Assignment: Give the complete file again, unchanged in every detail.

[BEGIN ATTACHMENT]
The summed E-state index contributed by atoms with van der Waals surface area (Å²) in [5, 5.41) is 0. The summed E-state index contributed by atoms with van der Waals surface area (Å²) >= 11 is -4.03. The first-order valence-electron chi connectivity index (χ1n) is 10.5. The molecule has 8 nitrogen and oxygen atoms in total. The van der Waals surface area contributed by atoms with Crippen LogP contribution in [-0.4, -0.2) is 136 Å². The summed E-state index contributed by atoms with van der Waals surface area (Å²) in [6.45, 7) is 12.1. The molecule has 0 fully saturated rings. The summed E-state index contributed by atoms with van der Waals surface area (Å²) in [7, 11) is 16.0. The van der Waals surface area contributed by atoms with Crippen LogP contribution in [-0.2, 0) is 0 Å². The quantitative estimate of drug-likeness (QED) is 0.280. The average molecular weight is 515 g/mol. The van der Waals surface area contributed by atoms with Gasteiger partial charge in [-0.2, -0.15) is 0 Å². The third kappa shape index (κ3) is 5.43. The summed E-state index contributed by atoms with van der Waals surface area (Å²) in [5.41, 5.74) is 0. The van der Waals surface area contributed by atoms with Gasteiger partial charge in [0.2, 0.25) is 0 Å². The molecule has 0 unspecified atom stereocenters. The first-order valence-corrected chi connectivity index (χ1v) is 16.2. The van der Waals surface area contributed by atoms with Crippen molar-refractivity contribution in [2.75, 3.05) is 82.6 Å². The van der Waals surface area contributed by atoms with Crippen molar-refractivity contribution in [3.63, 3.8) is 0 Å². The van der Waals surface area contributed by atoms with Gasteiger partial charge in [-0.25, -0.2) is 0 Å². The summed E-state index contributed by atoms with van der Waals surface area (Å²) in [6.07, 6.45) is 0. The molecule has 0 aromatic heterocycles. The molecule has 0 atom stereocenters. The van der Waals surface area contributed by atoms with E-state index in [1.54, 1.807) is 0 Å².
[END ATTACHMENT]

The summed E-state index contributed by atoms with van der Waals surface area (Å²) in [5, 5.41) is 0. The summed E-state index contributed by atoms with van der Waals surface area (Å²) >= 11 is -4.03. The first-order valence-electron chi connectivity index (χ1n) is 10.5. The molecule has 8 nitrogen and oxygen atoms in total. The van der Waals surface area contributed by atoms with Crippen LogP contribution in [-0.4, -0.2) is 136 Å². The summed E-state index contributed by atoms with van der Waals surface area (Å²) in [6.45, 7) is 12.1. The molecule has 0 fully saturated rings. The summed E-state index contributed by atoms with van der Waals surface area (Å²) in [7, 11) is 16.0. The van der Waals surface area contributed by atoms with Crippen LogP contribution in [-0.2, 0) is 0 Å². The quantitative estimate of drug-likeness (QED) is 0.280. The average molecular weight is 515 g/mol. The van der Waals surface area contributed by atoms with Gasteiger partial charge in [-0.2, -0.15) is 0 Å². The third kappa shape index (κ3) is 5.43. The summed E-state index contributed by atoms with van der Waals surface area (Å²) in [5.41, 5.74) is 0. The van der Waals surface area contributed by atoms with Gasteiger partial charge in [0.2, 0.25) is 0 Å². The molecule has 0 unspecified atom stereocenters. The first-order valence-corrected chi connectivity index (χ1v) is 16.2. The van der Waals surface area contributed by atoms with Crippen molar-refractivity contribution in [2.75, 3.05) is 82.6 Å². The van der Waals surface area contributed by atoms with Crippen molar-refractivity contribution in [3.63, 3.8) is 0 Å². The van der Waals surface area contributed by atoms with Gasteiger partial charge in [-0.25, -0.2) is 0 Å². The summed E-state index contributed by atoms with van der Waals surface area (Å²) in [6.07, 6.45) is 0. The molecule has 0 aromatic heterocycles. The molecule has 0 atom stereocenters. The van der Waals surface area contributed by atoms with E-state index in [1.54, 1.807) is 0 Å².